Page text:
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VOL. 70, NO. 1 Janvier-- January 2011 - AAFI-AFICS, Geneva - UNOG

VOL. 70, NO. 1 Janvier-- January 2011 - AAFI-AFICS, Geneva - UNOG


ANYONE FOR SHAKESPEARE?HIGH SOCIETY AND LOW LIFEBy Inez HOLMESShakespeare has sometimes been accused of snobbery in that his tragic characters – andmany of the more respectable of his comic ones – are royal or noble personages, the other socialclasses consisting of witless rustics, rascals who live by expedients, and “Rome and her rats” – amindless rabble afflicted with halitosis. There is some truth in this allegation, but it needsqualification: Shakespeare is subtler than that. There is real sympathy for the shepherds in As youlike it, honest, kindly people who suffer considerable hardship and injustice at the hands of theowner of the flocks, their lives being relieved only by sheep-shearing feasts such as that in anotherplay featuring rural life, The winter’s tale. Low life as Shakespeare sees it, on the other hand, islargely an urban phenomenon and, although he does not always sympathize with his rascals andrabble, he depicts them with enormous gusto.Shakespeare’s scenes from low life are set in different places – Rome, Vienna and above allLondon, for which the other cities are a proxy. His rogues, moreover, do not all come from thelower classes: they are joined (but only temporarily and for reasons of his own) by Prince Hal, thefuture Henry V, and above all by that arch-rogue Sir John Falstaff, drunken, gluttonous, cowardly,thieving, lecherous and mendacious, but full of wit, good humour, vitality and homely wisdom.Swilling Canary sack and eating Mistress Quickly “out of house and home” by day, “foining” withDoll Tearsheet by night, he presides over the revels and riots in the Boar’s Head tavern atEastcheap and is the befuddled brain behind the failed highway robbery on the Gadshill road. Theyoung gentleman Lucio in Measure for measure is an habitué of Mistress Overdone’s “house ofresort” and is punished for it by being forced to marry one of the inmates, Kate Keepdown.But many of the denizens of the underworld are poor devils who earn their living as bestthey can and are often on the verge of destitution. Such a one is Mistress Overdone, a poor oldwoman who has “worn [her] eyes almost out in the service” and is worried for her future: “whatwith the war, what with the sweat[ing sickness], what with the gallows, and what with poverty, Iam custom-shrunk”. Pompey, her sidekick, when brought before a judge on the ground that he is“partly a bawd”, says “Truly, sir, I am a poor fellow that would live”. These characters, while notquite the “poor naked wretches” with whom King Lear has to share his lot, call to mind those inBrecht and Weill’s Threepenny opera, for whom poverty is a disease and morality is a luxuryreserved for the rich.Deplorable though their morals may be, Shakespeare’s low-lifes are often redeemed bytheir kindliness and sense of solidarity. When Mistress Overdone’s house is about to be pulleddown, Pompey consoles her and promises not to abandon her. “Fear not you”, he says, “thoughyou change your place, you need not change your trade. I’ll be your tapster still.” The prostituteDoll Tearsheet has much affection for Falstaff, an affection that is far from being entirelymercenary, since she and Mistress Quickly nurse Falstaff in his last illness with great tendernessand compassion, despite the fact that Falstaff has extorted money from Mistress Quickly under afalse promise of marriage. Their behaviour is in sharp contrast to that of Prince Hal, who spends47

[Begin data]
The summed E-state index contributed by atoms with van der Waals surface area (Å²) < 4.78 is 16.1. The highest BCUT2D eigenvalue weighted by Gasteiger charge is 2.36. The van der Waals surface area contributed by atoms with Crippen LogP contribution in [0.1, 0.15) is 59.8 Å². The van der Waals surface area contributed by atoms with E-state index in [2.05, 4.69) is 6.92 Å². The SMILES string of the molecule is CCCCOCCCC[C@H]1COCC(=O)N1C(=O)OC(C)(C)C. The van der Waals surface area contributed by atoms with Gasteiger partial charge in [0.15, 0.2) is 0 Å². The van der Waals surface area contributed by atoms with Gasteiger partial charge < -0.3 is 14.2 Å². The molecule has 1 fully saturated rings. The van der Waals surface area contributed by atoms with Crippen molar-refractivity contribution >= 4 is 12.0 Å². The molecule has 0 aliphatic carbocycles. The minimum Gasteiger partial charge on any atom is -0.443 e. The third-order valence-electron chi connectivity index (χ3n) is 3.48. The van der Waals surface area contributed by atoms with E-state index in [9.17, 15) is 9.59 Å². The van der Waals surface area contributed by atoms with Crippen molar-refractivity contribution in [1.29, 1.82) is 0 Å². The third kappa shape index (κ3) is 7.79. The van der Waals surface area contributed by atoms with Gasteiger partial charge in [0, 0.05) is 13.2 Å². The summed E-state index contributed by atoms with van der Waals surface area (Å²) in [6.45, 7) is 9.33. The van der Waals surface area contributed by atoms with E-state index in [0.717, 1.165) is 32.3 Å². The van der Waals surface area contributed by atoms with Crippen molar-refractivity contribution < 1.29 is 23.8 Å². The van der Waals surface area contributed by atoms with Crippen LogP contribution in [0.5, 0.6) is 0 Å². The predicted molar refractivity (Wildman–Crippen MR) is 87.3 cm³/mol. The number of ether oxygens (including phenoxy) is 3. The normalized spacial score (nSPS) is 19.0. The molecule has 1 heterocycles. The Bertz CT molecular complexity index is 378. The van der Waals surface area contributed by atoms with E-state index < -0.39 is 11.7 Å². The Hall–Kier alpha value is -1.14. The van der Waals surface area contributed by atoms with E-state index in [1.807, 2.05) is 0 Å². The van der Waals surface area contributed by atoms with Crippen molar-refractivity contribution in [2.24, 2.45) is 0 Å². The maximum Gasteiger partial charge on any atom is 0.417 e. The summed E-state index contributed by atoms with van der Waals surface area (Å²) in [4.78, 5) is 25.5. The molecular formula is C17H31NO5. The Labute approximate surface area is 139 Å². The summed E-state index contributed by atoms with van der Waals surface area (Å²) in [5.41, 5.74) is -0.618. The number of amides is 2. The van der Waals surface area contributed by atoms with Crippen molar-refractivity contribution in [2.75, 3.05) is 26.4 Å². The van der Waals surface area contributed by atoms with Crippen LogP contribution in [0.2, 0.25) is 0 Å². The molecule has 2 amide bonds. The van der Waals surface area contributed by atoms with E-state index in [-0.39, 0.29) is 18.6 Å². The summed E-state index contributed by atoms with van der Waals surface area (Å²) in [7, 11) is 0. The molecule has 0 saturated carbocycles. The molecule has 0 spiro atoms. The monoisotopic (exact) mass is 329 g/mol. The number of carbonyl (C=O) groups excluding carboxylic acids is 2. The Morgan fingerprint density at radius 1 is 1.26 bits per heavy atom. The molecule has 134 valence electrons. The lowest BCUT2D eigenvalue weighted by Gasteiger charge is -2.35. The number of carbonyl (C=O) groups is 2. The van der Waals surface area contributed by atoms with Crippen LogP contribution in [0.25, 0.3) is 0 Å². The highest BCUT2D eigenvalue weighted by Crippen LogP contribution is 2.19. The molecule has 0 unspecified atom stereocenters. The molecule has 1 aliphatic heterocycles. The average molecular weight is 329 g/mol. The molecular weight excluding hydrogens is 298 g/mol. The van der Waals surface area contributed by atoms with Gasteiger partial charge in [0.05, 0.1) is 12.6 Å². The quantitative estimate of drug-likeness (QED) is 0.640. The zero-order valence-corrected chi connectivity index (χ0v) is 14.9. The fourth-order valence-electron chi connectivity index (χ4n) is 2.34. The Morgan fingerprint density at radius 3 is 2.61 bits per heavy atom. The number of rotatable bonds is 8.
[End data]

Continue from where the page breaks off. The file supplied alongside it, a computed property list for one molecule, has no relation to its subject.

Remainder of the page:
most of his time insulting and tricking Falstaff and casts him off with a brutal “I know thee not, oldman” when he succeeds to the throne. Disreputable as he is, Falstaff himself loves Hal like a sonand is destroyed by his rejection.Prince Hal’s behaviour in general, and his relationship with Falstaff in particular, point tothe way in which high society interacts with low life: Falstaff may be a compendium of most of theSeven Deadly Sins, but he is a surrogate father to Hal and gives him useful insights into the life ofthe common man. Hal takes these lessons to heart in Henry V, when he visits the English camp indisguise to discover the morale of his troops. Another play with curious correspondences betweenhigh society and low life is Measure for measure, where the hypocritical Governor of ViennaAngelo condemns Claudio to death for getting his fiancée pregnant before their wedding andcauses the houses of resort to be closed but himself attempts to induce the nun Isabella, Claudio’ssister, to prostitute herself to him in exchange for her brother’s life, fully meaning to renege onthe deal and have him executed. Isabella, too, reneges on the deal in order to protect her virtue,procuring another woman to do the dirty work for her at the behest of one she believes is a holyfriar. So much for the “respectable” characters in Measure for measure.Another category of low-lifes who appear in Shakespeare’s plays are city crowds, generallyportrayed satirically or otherwise unflatteringly. It is often said that he loathed and despised them,and it is certainly the case that many of his more aristocratic characters do. His Roman patricians,for instance, refer to them as “rats”; they salute Julius Cæsar by throwing their “greasy caps” inthe air; the fastidious Casca flees their “stinking breaths”; for Coriolanus they are, among otherthings, a “rank-scented meiny”, a “common cry of curs” whose breath he hates “as reek o’ th’rotten fens”. Even the tribunes of the plebs in Coriolanus, who might have been expected todefend the interests of the class from which they come, hold it in contempt and are driven solelyby an obsession with consolidating and maintaining their own power in the face of the RomanSenate. Whatever Shakespeare’s own views, he is well aware that the multitude of the greatunwashed, however passive, can become a dangerous mob when roused to action by skilfulmanipulation such as that practised by the tribunes and that master orator Mark Antony, whohelps to change the course of history. Perhaps the most chilling example of all, which seems toprefigure the killing fields of the Pol Pot regime and to a lesser extent the Maoist CulturalRevolution, is the depiction of Jack Cade’s rebellion in Part 2 of Henry VI, where the rebels bay forthe blood of anyone who is literate or numerate: the clerk of Chatham is taken away to be hangedfor being able to read, write and keep accounts; and Lord Say is beheaded for opening a grammarschool, promoting the use of printing (an anachronism in Henry VI’s reign!), building a paper milland having about him men “that usually talk of a noun and a verb, and such abominable words asno Christian ear can endure to hear”. In Julius Cæsar, too, the crowd is looking for someone tomurder and picks on Cinna the poet, mistaking him for Cinna the conspirator. When they find outtheir mistake they cheerfully say “Tear him for his bad verses, tear him for his bad verses”, and heis lynched.Volatile and manipulable as they are, Shakespeare’s riotous citizens occasionally have righton their side, as in Coriolanus, where they are starving and desperate. When they demand justiceand relief they are repeatedly fobbed off by callous aristocrats with folksy fables and showers ofabuse. This renders them more sympathetic in our eyes, perhaps because their creator drew hisinspiration from the hardships he observed during the Midlands corn riots of his lifetime. Onceagain, as in the case of individuals such as Falstaff, Doll Tearsheet, Mistress Quickly, MistressOverdone, Pompey and their fellow-rogues, Shakespeare shows himself capable of empathy andhumanity.48